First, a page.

Crushed by an avalanche of critical superlatives at the time of its original release in 1977, it is not too unreasonable to suggest that you may well have chosen to avoid Television’s Marquee Moon like the plague.
As you no doubt recall, 1977 was a most extraordinary time for rock music – as indeed it was for its self-appointed tastemakers and cultural commentators. Consequently, in a desperate attempt not to appear outré in the brave new world of punk rock, hack record reviewers would routinely praise to the skies almost anything even slightly avant garde or jarring that fell within their earshot, just in case a moment of loose-lipped nay-saying should forever condemn them to the irrelevant back benches of boring old fartdom.
Many, relatively conservative, rock’n’roll traditionalists therefore completely overlooked Marquee Moon, simply judging it to be the latest insubstantial, flavour-of-the-month bauble with which the inky music press were planning to accessorise the ephemeral emperor’s new clothes of the punk scene. Which is a great shame, because Television’s extraordinary debut album casually transcends both hype and generic pigeon-holing. In fact it is arguably one of the finest recordings of all time.
First of all, except for a degree of nihilistic lyrical concision and regular trips to the barbers, there was absolutely nothing remotely punk about Television. Similarly, the only reason they were ever earmarked as a new-wave band was by sheer temporal accident.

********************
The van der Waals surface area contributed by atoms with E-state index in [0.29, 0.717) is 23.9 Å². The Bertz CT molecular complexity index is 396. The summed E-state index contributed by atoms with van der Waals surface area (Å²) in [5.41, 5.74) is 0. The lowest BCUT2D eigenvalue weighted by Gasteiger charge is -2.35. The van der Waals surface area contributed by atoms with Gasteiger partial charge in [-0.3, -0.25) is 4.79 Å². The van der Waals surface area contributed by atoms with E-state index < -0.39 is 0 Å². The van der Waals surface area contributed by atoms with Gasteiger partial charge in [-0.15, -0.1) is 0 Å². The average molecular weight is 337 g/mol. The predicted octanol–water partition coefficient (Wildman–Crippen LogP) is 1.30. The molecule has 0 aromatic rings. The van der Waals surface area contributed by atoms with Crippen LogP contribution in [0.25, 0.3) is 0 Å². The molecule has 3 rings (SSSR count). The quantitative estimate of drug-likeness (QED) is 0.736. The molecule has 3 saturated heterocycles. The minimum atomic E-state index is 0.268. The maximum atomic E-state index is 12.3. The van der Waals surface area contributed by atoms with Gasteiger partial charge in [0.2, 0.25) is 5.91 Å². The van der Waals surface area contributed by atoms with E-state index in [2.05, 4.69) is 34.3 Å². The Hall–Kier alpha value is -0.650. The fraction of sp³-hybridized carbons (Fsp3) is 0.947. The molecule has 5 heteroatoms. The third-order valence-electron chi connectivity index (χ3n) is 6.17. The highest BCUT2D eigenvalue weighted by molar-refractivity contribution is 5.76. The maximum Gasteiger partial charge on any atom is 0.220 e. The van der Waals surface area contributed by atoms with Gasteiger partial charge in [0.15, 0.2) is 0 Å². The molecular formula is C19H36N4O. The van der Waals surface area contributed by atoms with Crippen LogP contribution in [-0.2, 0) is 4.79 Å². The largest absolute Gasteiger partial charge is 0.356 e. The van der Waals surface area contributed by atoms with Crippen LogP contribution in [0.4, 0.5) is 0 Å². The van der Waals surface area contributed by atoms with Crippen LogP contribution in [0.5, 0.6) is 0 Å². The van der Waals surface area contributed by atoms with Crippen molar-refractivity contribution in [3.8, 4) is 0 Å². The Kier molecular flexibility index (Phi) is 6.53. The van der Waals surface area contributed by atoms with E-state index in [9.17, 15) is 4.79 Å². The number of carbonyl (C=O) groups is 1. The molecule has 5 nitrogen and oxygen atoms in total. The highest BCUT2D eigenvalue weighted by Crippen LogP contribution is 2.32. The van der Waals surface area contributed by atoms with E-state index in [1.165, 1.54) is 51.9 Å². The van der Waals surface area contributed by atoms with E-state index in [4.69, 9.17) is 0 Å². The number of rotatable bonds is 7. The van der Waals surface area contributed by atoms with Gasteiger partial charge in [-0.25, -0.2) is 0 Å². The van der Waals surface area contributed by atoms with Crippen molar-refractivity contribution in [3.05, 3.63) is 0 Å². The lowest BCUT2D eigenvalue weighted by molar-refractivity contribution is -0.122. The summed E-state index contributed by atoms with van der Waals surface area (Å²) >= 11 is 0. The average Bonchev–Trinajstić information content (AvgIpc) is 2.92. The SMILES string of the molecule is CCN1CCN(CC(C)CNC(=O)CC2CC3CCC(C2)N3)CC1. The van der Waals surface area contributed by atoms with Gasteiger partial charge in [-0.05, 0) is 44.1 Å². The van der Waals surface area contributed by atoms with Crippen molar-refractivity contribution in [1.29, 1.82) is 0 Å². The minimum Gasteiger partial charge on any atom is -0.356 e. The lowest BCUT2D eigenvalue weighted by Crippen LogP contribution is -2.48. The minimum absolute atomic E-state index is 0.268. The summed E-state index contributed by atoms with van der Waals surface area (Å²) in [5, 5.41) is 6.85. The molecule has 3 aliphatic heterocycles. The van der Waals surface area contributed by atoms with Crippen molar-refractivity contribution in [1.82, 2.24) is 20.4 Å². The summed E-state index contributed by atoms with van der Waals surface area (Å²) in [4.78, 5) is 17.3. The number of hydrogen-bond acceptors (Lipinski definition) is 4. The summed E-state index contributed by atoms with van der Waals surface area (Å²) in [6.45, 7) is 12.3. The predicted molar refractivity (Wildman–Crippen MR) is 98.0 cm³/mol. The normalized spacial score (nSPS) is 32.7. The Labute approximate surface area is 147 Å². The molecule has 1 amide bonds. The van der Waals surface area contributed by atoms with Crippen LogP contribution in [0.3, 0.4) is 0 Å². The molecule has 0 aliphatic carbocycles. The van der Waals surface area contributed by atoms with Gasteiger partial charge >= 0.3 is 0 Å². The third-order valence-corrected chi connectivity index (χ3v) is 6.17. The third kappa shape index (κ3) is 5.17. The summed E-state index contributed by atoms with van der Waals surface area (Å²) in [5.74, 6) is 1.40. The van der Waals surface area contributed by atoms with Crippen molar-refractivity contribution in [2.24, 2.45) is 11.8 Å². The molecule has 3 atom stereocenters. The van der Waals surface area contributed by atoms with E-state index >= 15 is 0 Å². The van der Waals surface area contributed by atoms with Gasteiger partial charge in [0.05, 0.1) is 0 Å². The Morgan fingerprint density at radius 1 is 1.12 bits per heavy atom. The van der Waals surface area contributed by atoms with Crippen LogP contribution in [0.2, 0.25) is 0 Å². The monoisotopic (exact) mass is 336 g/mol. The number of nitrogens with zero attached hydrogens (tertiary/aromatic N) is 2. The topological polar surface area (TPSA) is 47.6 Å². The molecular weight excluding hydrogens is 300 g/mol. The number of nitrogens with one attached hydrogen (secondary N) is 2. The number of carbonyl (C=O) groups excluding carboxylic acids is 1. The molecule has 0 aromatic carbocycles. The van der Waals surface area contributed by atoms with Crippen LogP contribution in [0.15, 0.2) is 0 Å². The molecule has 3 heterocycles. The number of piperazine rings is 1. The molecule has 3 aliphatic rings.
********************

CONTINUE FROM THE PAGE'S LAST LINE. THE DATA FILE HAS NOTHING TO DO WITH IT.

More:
In essence, Television were as unique as they were timeless. Dual guitarists Richard Lloyd and the late Tom Verlaine seemed to have successfully unlearned everything received wisdom and rock’n’roll convention would have had them believe of their chosen instrument’s possibilities.
Consequently there were no overwrought and overdriven blues scales condemning Marquee Moon into the arena of the commonplace and passé; instead there were captivating, almost geometric guitar figures that, while spiky, angular and inherently disciplined, routinely elevated the listener toward hitherto uncharted emotional terrain.
It was challenging, unexpected stuff; its mathematic construct should, in theory, have been cold and clinical. But, aided and abetted by the tortured desperation of Verlaine’s extraordinary voice, the Television sound soared with a warmth and passion that has possibly never been satisfactorily matched.
You don’t simply buy Marquee Moon, you invest in it. And it gives remarkable interest. Every time you listen to it you discover yet another facet.
No greater recording has ever come out of New York City.